It is extra-ordinary that in this whole land reform debate, no-one raises the question about the need for an adequately resourced and staffed land reform agency to run the implementation process of a land reform policy. 

This question arises against the background of a 2019 Constitutional Court judgment about the Department of Rural Development and Land Reform’s patent inability to process labour tenants’ land claims under the Land Reform (Labour Tenants) Act, leading the Court to approve the appointment of an outside entity to fulfil the Department’s legislative obligations. 

The Court stated the following in its judgment:[3]

In this, the Department has jeopardised not only the rights of land claimants, but the constitutional security and future of all. South Africans have been waiting for more than 25 years for equitable land reform. More accurately, they have been waiting for centuries before. The Department’s failure to practically manage and expedite land reform measures in accordance with constitutional and statutory promises has profoundly exacerbated the intensity and bitterness of our national debate about land reform. It is not the Constitution, nor the courts, nor the laws of the country that are at fault in this. It is the institutional incapacity of the Department to do what the statute and the Constitution require of it that lies at the heart of this colossal crisis.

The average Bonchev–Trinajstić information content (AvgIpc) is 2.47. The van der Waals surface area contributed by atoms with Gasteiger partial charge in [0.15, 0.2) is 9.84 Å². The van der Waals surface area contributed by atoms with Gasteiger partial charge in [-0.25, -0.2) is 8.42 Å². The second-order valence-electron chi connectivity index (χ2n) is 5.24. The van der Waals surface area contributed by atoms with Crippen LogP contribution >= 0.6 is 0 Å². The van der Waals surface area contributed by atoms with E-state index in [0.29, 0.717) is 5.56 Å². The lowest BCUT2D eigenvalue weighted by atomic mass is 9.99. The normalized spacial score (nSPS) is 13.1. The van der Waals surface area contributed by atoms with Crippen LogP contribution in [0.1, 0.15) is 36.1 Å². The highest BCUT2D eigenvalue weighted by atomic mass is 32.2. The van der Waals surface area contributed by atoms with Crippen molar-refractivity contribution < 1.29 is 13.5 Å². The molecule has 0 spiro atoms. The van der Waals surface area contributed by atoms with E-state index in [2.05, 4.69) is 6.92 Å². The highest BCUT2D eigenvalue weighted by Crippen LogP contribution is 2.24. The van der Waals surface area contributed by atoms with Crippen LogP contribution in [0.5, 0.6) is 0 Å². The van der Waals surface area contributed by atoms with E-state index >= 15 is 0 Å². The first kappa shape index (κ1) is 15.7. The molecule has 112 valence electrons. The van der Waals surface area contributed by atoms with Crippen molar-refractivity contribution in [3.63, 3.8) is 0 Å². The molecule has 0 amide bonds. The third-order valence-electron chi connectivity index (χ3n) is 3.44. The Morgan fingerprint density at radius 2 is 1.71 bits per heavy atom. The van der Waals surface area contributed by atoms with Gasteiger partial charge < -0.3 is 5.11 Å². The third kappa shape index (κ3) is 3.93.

A last question on Government’s ability to manage any land reform process, is simply: will sufficient funding be made available, in stark contrast to the purely nominal funding dedicated to land reform up to now? According to National Treasury’s 2021 Budget Review, land reform, restitution and farmer support takes up only 0.35% of total Government expenditure (including debt service) for 2021/22. 

It is striking that these issues are given no prominence in the emotionally charged public debate. The focus has been almost exclusively on the principle of expropriation without compensation and the supposed need for the Constitution to be amended to cater for it.

Conclusion and reflections of a more general nature

The fact that no attention has been paid to the underlying problems of the land reform process inevitably brings one to the following question: why does Government continue to come up with grandiose schemes in various areas, which are of such magnitude and complexity, that the existing state apparatus (or a-still-to-be-established one) cannot possibly be expected to cope? The state simply has no institutional capacity to deal with challenges of these dimensions.